Wanted: Bold Iowans

Dear Friends,

I’m writing with an urgent appeal. Since March of 2016, Bold Iowa has been a key leader on climate change and eminent domain. In fact, our work is recognized not just in Iowa but across the country.

Yet for Bold Iowa to continue, we need your help NOW!

Bold Iowa’s march earlier this year built new bridges in challenging conditions.

We’ve built a powerful rural-urban network of environmentalists, farmers, Indigenous communities, landowners, and property-rights advocates. But our funding is perilously tight, and we truly need your support NOW! If even 10% of those receiving this message contribute $25, that would cover 20% of our annual budget. So, please TAKE A COUPLE MINUTES TO DONATE!

Our mission to build a broad coalition to fight climate change, protect land and water, and stand up for property rights against the abuse of eminent domain keeps our awesome team busy. Beyond the importance of your financial support, if you’re feeling really bold and would like to discuss joining our team, contact me at ed@boldiowa.com.

Much of our work has focused on stopping the Dakota Access pipeline. We’re deeply saddened that oil is now running under Iowa’s precious soil and water. But this fight is far from over. The lawsuit filed by nine Iowa landowners and the Iowa Chapter of the Sierra Club is before the Iowa Supreme Court. This is a landmark case that could potentially put the brakes on the erosion of private property rights! (Read my recent blog here, and stay tuned for updates.)

Here are a few of Bold Iowa’s 2017 accomplishments:

January: We followed-up on the December, 2016 rally and march in support of the Landowner/Sierra Club lawsuit, continuing to build awareness of that lawsuit and the other pipeline fighter cases going to trial. Also, Ed and five landowners were interviewed by Eric Byler with The Young Turks in extensive national coverage of Iowa landowners’ resistance to the pipeline.

The march after the landowners’ hearing at the Polk County Courthouse, December, 2016.

February: We coordinated a statewide day of action to push back against Dakota Access, with meetings and non-violent direct action at 12 locations across Iowa, receiving extensive press coverage and resulting in four arrests during a sit-in at the Governor’s office.

March: We helped Little Creek Camp with promotion and fundraising. Also, part of Bold Iowa’s effectiveness includes plenty of “earned” media, including an appearance on WHO TV 13’s The Insiders.

April: We organized and led the eight-day, 85-mile Climate Justice Unity March to build bridges between urban and rural constituencies on climate, water and eminent domain. A national documentary crew is producing a video about the March.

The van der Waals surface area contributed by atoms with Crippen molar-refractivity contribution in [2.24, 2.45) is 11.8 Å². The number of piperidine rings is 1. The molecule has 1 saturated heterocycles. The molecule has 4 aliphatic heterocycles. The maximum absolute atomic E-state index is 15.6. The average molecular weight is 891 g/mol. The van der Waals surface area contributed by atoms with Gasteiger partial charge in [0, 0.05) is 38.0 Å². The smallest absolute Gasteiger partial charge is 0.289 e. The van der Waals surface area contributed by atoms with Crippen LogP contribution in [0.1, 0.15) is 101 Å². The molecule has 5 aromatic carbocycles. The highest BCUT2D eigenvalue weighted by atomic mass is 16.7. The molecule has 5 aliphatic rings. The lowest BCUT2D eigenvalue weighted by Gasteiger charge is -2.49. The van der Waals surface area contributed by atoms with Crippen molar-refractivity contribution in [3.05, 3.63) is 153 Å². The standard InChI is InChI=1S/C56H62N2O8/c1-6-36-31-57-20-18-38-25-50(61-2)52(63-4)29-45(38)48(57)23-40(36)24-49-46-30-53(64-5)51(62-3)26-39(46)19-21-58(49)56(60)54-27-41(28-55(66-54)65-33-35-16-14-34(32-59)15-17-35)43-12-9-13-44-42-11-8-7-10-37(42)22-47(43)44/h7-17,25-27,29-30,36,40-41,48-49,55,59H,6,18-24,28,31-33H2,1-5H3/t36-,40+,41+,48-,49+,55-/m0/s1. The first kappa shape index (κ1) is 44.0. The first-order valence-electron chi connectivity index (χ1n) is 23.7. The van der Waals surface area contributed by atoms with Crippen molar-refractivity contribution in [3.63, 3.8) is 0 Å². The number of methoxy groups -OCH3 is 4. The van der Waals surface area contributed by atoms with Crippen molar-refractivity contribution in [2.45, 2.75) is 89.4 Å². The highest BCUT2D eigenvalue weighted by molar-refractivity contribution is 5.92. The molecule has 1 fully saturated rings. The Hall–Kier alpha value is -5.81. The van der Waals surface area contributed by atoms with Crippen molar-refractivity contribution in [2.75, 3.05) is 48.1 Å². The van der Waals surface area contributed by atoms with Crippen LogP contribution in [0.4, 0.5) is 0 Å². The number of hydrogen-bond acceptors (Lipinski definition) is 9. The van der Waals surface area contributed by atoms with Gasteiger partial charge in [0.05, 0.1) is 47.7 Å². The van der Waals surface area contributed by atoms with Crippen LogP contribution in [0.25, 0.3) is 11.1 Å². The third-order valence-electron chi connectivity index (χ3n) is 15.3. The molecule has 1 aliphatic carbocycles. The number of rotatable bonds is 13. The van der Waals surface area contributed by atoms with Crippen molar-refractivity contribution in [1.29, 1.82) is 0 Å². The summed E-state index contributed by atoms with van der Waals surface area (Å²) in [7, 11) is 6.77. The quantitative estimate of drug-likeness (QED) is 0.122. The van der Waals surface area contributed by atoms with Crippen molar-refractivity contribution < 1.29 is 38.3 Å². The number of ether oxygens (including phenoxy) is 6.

Kids in Searsboro ham it up during the Climate Justice Unity March’s visit.

May: We organized the press conference for pipeline-fighter Heather Pearson’s trial in Rockwell City, which was covered by three media outlets.

June: Bold Iowa and several of our leaders are mentioned extensively in the TigerSwan memos released in detailed investigative reports published by The Intercept. The memos confirm the effectiveness of Bold Iowa’s “Bold Action Teams,” a strategy that slowed down pipeline construction considerably.

July: Working with Indigenous Iowa, we organized a rally and concert to demand pipeline accountability from Iowa’s elected leaders. The event featured renowned Native classical guitarist Gabriel Ayala.

Regina Tsosie opens the July 1 rally with song and prayer.

August: Energy Transfer Partners (ETP) filed a lawsuit against Greenpeace, Bold Iowa and other organizations claiming damages of $1 billion. Our multi-layered strategy — education, protest, marches, civil disobedience, divestment, and political action — has had a clear and profound impact. Bold Iowa is honored to be tagged in this lawsuit, the second time in the past year ETP has come after us in the courts.

September: We discovered and publicized language in the Iowa Code showing that Gov. Branstad’s latest appointment to the Iowa Utilities Board, Richard Lozier, is unfit to serve because of “gross partiality” due to his work as an attorney representing the Dakota Access pipeline.

October: We began the process of contacting candidates for Governor and US Congress, with plans to endorse candidates who are strong on climate action, committed to fighting to protect our environment, and advocate for reining in the abuse of eminent domain. We also continue to stand in court with pipeline fighters Emma Schmit, Mahmud Fitil, and Kriss Wells who, along with Heather Pearson, were arrested last year and brought their cases to trial.

Heather Pearson testifies at her trial in Rockwell City.

Finally, we’re planning a “Picnic on the Pipeline” for October 29 — stay tuned for more detail on that — and we’re launching a series of house parties on solar energy.

Wow, right?! We’ve done a heckuva lot for a small, grassroots organization! Help build on this success by stepping forward:

Thanks! Together, let’s be bold and fight for an Iowa that puts our traditional values of community, hard work, and respect for the land and water ahead of the narrow, self-serving interests of bought-and-paid-for politicians and corporate bigwigs who are trying to run roughshod over our rights and our lives.

Ed Fallon

 

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National Call to #StopETP

Dear Friends,